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Australian Court Quashes Appeal for Coal Mine Amid Climate Change

Australian court shuts down coal mine in NSW due to potential impact on climate change
Australian court shuts down coal mine in NSW due to potential impact on climate change

An Australian land and environment court shut down development of the Rocky Hill coal mine in the Hunter Valley on Friday. The ruling was made keeping in mind the coal mine’s impact on Climate Change

Australia’s Environment and Land court ruled against Gloucester Resources’ appeal to establish the Rocky Hill coal mine in the Hunter Valley, New South Wales. Chief Judge Brian Preston cited the potential harm the mine would have had on Climate Change during Friday’s ruling.

Gloucester Resources Limited had made an appeal to reverse a decision of the New South Wales government, which rejected the company’s application for an open-cut Rocky Hill mine in the Gloucester town of NSW in 2017. The decision was made keeping in mind the mine’s hazardous effects on climate change in the region. The coal company argued that the Hunter Valley mine would create over a hundred and fifty jobs, producing over a hundred million tons of coal within sixteen years.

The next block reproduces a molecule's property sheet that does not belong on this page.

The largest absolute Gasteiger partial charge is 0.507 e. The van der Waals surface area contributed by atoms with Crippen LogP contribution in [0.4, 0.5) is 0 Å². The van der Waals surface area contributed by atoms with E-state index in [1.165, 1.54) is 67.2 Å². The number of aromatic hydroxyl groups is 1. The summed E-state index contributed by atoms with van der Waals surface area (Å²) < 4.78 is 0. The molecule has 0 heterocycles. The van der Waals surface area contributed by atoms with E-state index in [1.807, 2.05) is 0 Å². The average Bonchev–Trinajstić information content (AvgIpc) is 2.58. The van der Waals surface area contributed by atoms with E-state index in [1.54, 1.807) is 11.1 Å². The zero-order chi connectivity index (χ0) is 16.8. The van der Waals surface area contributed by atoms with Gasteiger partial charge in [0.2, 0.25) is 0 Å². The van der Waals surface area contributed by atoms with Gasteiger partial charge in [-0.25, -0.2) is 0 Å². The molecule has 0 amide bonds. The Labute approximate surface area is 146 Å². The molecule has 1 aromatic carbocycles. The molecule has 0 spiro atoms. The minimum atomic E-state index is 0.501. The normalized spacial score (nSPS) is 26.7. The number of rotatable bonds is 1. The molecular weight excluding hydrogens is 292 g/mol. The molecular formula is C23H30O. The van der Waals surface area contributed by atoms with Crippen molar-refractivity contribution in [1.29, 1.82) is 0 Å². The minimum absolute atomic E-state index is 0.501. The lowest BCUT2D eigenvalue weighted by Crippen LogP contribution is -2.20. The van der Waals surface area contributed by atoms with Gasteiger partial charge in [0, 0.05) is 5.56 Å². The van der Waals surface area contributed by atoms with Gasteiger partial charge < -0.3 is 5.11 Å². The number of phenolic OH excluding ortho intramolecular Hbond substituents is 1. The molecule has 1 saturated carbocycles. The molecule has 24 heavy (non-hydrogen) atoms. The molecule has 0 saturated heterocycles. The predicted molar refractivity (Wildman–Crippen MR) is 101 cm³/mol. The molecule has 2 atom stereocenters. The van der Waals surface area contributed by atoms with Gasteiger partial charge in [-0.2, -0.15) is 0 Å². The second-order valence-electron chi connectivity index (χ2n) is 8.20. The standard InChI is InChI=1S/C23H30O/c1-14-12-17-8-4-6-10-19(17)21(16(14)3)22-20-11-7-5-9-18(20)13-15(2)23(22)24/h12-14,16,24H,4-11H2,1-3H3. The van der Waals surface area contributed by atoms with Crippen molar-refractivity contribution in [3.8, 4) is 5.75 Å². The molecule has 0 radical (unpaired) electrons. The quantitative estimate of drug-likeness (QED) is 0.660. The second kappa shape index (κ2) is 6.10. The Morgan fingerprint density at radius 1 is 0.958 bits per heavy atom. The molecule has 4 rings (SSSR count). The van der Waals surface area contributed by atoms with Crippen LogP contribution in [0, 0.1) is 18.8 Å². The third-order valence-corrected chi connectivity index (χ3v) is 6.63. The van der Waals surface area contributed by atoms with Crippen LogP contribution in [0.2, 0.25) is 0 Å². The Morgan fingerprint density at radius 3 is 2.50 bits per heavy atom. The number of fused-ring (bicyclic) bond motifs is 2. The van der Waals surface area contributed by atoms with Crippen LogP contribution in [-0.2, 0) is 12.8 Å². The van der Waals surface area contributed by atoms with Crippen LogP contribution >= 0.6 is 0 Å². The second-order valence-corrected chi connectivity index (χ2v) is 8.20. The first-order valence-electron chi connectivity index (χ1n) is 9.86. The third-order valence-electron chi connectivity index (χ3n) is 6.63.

The Gloucester Resources vs NSW Planning Commission case witnessed an historic judgement on Friday morning. The judgement read, “An open-cut coal mine in this part of the Gloucester Valley would be in the wrong place at the wrong time.” Adding, “Wrong place because an open-cut coal mine in this scenic and cultural landscape, proximate to many people’s homes and farms, will cause significant planning, amenity, visual and social impacts… Wrong time because the [greenhouse gas] emissions of the coal mine and its coal product will increase global total concentrations of [greenhouse gases] at a time when what is now urgently needed, in order to meet generally agreed climate targets, is a rapid and deep decrease in emissions”. In conclusion, Judge Brian Preston wrote, “These dire consequences should be avoided.”

The Environment Defenders’ Office NSW Chief Executive, David Morris said, “It’s very difficult to see how any future coal project avoids the judge’s finding about this being the wrong time for it”.

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